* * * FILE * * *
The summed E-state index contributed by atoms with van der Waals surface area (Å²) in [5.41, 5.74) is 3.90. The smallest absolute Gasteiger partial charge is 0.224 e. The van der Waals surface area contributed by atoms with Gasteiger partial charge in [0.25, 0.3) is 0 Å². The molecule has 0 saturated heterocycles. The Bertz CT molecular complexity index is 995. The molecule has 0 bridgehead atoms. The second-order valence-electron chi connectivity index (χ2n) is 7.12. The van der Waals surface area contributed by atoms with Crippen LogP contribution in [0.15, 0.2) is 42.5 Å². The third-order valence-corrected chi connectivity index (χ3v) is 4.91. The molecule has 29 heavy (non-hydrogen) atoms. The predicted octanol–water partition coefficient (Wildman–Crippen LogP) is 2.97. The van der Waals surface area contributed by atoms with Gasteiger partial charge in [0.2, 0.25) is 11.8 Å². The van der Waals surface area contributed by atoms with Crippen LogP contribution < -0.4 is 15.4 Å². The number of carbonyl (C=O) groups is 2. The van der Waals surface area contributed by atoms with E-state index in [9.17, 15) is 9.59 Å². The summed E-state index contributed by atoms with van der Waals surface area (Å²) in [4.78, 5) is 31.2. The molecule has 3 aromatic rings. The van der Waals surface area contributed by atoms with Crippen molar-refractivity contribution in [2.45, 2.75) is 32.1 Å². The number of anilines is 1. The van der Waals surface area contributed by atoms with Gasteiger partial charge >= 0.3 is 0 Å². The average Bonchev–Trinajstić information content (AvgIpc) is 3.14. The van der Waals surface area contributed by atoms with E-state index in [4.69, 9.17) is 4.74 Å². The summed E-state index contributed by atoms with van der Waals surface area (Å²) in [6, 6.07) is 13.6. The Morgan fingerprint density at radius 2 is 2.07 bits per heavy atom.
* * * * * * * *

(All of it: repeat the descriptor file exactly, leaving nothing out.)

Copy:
The summed E-state index contributed by atoms with van der Waals surface area (Å²) in [5.41, 5.74) is 3.90. The smallest absolute Gasteiger partial charge is 0.224 e. The van der Waals surface area contributed by atoms with Gasteiger partial charge in [0.25, 0.3) is 0 Å². The molecule has 0 saturated heterocycles. The Bertz CT molecular complexity index is 995. The molecule has 0 bridgehead atoms. The second-order valence-electron chi connectivity index (χ2n) is 7.12. The van der Waals surface area contributed by atoms with Crippen LogP contribution in [0.15, 0.2) is 42.5 Å². The third-order valence-corrected chi connectivity index (χ3v) is 4.91. The molecule has 29 heavy (non-hydrogen) atoms. The predicted octanol–water partition coefficient (Wildman–Crippen LogP) is 2.97. The van der Waals surface area contributed by atoms with Gasteiger partial charge in [0.2, 0.25) is 11.8 Å². The van der Waals surface area contributed by atoms with Crippen LogP contribution < -0.4 is 15.4 Å². The number of carbonyl (C=O) groups is 2. The van der Waals surface area contributed by atoms with E-state index in [9.17, 15) is 9.59 Å². The summed E-state index contributed by atoms with van der Waals surface area (Å²) in [4.78, 5) is 31.2. The molecule has 3 aromatic rings. The van der Waals surface area contributed by atoms with Crippen molar-refractivity contribution in [2.45, 2.75) is 32.1 Å². The number of anilines is 1. The van der Waals surface area contributed by atoms with Gasteiger partial charge >= 0.3 is 0 Å². The average Bonchev–Trinajstić information content (AvgIpc) is 3.14. The van der Waals surface area contributed by atoms with E-state index in [4.69, 9.17) is 4.74 Å². The summed E-state index contributed by atoms with van der Waals surface area (Å²) in [6, 6.07) is 13.6. The Morgan fingerprint density at radius 2 is 2.07 bits per heavy atom.